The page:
While the team never did acquire a star talent to play with Dame and Co., Olshey has executed multiple trades involving impact players. Robin Lopez was acquired for Jeff Withey and some picks, and Jusuf Nurkic in a deal centered around Mason Plumlee. This past season, the team acquired Rodney Hood for Sauce Castillo and some picks, and now Kent Bazemore by way of Evan Turner - all made with the intent to move the needle in a positive direction. There is certainly a long list of positive trades, though we must also remember he dealt Will Barton, Thomas Robinson, Victor Claver, and a 1st rounder (ended up being pick 19 - Malik Beasley) for Aaron Afflalo. While his trades tend to involve depth players, he seems to always be focused on improving the roster in whatever way possible.


Despite his tendency to focus on continuity for the last few years, Olshey has been aggressive since free agency opened this past Sunday. In the first 24 hours of free agency he has:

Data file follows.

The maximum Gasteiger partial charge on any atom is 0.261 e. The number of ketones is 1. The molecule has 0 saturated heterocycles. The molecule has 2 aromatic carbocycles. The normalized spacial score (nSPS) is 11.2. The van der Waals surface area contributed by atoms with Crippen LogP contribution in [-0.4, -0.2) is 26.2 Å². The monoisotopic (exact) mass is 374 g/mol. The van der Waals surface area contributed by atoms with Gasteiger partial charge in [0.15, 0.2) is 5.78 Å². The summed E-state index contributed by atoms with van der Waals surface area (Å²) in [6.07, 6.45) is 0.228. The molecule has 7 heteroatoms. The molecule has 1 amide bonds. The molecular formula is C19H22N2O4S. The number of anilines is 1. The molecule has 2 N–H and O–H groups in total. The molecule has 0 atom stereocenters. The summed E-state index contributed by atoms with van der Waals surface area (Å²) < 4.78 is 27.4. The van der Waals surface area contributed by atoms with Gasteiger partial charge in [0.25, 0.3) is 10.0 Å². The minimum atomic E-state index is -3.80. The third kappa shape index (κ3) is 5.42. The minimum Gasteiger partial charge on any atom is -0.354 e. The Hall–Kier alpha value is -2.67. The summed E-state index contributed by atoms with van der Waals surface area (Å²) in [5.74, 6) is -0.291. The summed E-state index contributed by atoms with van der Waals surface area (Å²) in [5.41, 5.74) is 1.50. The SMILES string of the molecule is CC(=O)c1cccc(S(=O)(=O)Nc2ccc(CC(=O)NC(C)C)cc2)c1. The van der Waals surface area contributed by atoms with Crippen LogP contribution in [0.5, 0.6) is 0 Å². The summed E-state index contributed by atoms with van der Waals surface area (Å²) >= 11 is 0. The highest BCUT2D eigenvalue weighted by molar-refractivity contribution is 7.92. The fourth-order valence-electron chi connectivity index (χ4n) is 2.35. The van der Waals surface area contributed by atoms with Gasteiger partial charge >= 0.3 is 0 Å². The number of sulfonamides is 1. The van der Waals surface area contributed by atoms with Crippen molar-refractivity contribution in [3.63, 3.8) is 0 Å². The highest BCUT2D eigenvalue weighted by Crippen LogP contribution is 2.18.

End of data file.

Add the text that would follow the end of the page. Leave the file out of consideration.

- Resigned Rodney Hood

- Signed Mario Hezonja

- Traded Meyers Leonard and Maurice Harkless for Hassan Whiteside


This doesn’t include the four year, $196 million extension that Dame signed either, which was reportedly complete just a few hours before free agency began. It is by no means what I expected, but I’ll be interested to see how the roster shapes up as we near the start of training camp.


Overall, I think there have been a lot of positive moves made by Olshey. While he has swung and missed on a few, most GMs in the league have - everyone is trying to build the next great dynasty. His strength clearly lies in his trading ability, and his track record has shown that he’s one of the better executives in the league (as shown by his 6th place finish in the 2019 Associated Press Executive of the Year voting). With that in mind, drop a comment and let us at Blazer Gang know: what do you think of Neil Olshey?